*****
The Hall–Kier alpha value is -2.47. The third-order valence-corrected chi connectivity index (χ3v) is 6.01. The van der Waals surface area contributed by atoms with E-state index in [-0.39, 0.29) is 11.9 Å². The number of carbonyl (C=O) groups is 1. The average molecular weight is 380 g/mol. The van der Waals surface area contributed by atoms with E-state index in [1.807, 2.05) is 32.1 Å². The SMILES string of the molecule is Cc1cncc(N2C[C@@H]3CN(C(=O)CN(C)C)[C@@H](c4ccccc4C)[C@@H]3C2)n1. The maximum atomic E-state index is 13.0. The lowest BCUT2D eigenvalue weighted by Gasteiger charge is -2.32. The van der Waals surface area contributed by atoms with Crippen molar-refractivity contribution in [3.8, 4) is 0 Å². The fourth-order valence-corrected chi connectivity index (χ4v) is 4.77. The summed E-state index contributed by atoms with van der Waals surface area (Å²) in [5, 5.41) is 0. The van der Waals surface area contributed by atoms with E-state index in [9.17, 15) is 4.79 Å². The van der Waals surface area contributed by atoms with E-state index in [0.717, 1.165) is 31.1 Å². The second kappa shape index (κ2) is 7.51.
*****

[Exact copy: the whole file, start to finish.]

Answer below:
The Hall–Kier alpha value is -2.47. The third-order valence-corrected chi connectivity index (χ3v) is 6.01. The van der Waals surface area contributed by atoms with E-state index in [-0.39, 0.29) is 11.9 Å². The number of carbonyl (C=O) groups is 1. The average molecular weight is 380 g/mol. The van der Waals surface area contributed by atoms with E-state index in [1.807, 2.05) is 32.1 Å². The SMILES string of the molecule is Cc1cncc(N2C[C@@H]3CN(C(=O)CN(C)C)[C@@H](c4ccccc4C)[C@@H]3C2)n1. The maximum atomic E-state index is 13.0. The lowest BCUT2D eigenvalue weighted by Gasteiger charge is -2.32. The van der Waals surface area contributed by atoms with Crippen molar-refractivity contribution in [3.8, 4) is 0 Å². The fourth-order valence-corrected chi connectivity index (χ4v) is 4.77. The summed E-state index contributed by atoms with van der Waals surface area (Å²) in [5, 5.41) is 0. The van der Waals surface area contributed by atoms with E-state index in [9.17, 15) is 4.79 Å². The van der Waals surface area contributed by atoms with E-state index in [0.717, 1.165) is 31.1 Å². The second kappa shape index (κ2) is 7.51.